Civitas Social Housing PLC is a UK£383m small-cap, real estate investment trust (REIT) based in London, United Kingdom. REITs are basically a portfolio of income-producing real estate investments, which are owned and operated by management of that trust company. They have to meet certain requirements in order to become a REIT, meaning they should be analyzed a different way. I’ll take you through some of the key metrics you should use in order to properly assess CSH.
REIT investors should be familiar with the term Fund from Operations (FFO) – a REIT’s main source of cash flow from its day-to-day business activities. FFO is a higher quality measure of earnings because it takes out the impact of non-recurring sales and non-cash items such as depreciation. These items can distort the bottom line and not necessarily reflective of CSH’s daily operations. For CSH, its FFO of UK£6m makes up 43% of its gross profit, which means over a third of its earnings are high-quality and recurring.
CSH’s financial stability can be gauged by seeing how much its FFO generated each year can cover its total amount of debt. The higher the coverage, the less risky CSH is, broadly speaking, to have debt on its books. The metric I’ll be using, FFO-to-debt, also estimates the time it will take for the company to repay its debt with its FFO. With a ratio of 6.7%, the credit rating agency Standard & Poor would consider this as aggressive risk. This would take CSH 15.03 years to pay off using just operating income, which is a long time, and risk increases with time. But realistically, companies have many levers to pull in order to pay back their debt, beyond operating income alone.
I also look at CSH’s interest coverage ratio, which demonstrates how many times its earnings can cover its yearly interest expense. This is similar to the concept above, but looks at the upcoming obligations. The ratio is typically calculated using EBIT, but for a REIT stock, it’s better to use FFO divided by net interest. With an interest coverage ratio of 7.84x, it’s safe to say CSH is generating an appropriate amount of cash from its borrowings.
I also use FFO to look at CSH’s valuation relative to other REITs in United Kingdom by using the price-to-FFO metric. This is conceptually the same as the price-to-earnings (PE) ratio, but as previously mentioned, FFO is more suitable. In CSH’s case its P/FFO is 63.13x, compared to the long-term industry average of 16.5x, meaning that it is highly overvalued.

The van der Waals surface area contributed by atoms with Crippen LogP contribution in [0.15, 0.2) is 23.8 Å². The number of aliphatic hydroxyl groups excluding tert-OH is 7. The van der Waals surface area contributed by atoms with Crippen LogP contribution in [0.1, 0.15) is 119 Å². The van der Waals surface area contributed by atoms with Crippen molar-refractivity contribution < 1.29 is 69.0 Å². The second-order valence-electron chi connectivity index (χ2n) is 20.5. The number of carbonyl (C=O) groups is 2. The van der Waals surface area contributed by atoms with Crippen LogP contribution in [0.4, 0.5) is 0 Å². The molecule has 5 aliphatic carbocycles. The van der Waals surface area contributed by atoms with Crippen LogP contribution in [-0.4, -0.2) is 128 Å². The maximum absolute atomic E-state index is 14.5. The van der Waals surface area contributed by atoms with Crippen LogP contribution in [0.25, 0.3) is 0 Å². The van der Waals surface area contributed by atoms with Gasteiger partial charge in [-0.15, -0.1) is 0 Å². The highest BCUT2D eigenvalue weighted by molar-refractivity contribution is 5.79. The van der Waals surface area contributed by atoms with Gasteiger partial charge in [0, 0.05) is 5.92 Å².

Civitas Social Housing can bring diversification into your portfolio due to its unique REIT characteristics. Before you make a decision on the stock today, keep in mind I’ve only covered one metric in this article, the FFO, which is by no means comprehensive. I’d strongly recommend continuing your research on the following areas I believe are key fundamentals for CSH:
- Valuation: What is CSH worth today? Is the stock undervalued, even when its growth outlook is factored into its intrinsic value? The intrinsic value infographic in our free research report helps visualize whether CSH is currently mispriced by the market.
- Management: Who are the people running the company? Experienced management and board are important for setting the right strategy during a volatile market. Take a look at information on CSH’s executive and directors here.
- Other High-Performing Stocks: Are there other stocks that provide better prospects with proven track records? Explore our free list of these great stocks here.
To help readers see past the short term volatility of the financial market, we aim to bring you a long-term focused research analysis purely driven by fundamental data. Note that our analysis does not factor in the latest price-sensitive company announcements.
The author is an independent contributor and at the time of publication had no position in the stocks mentioned. For errors that warrant correction please contact the editor at email@example.com.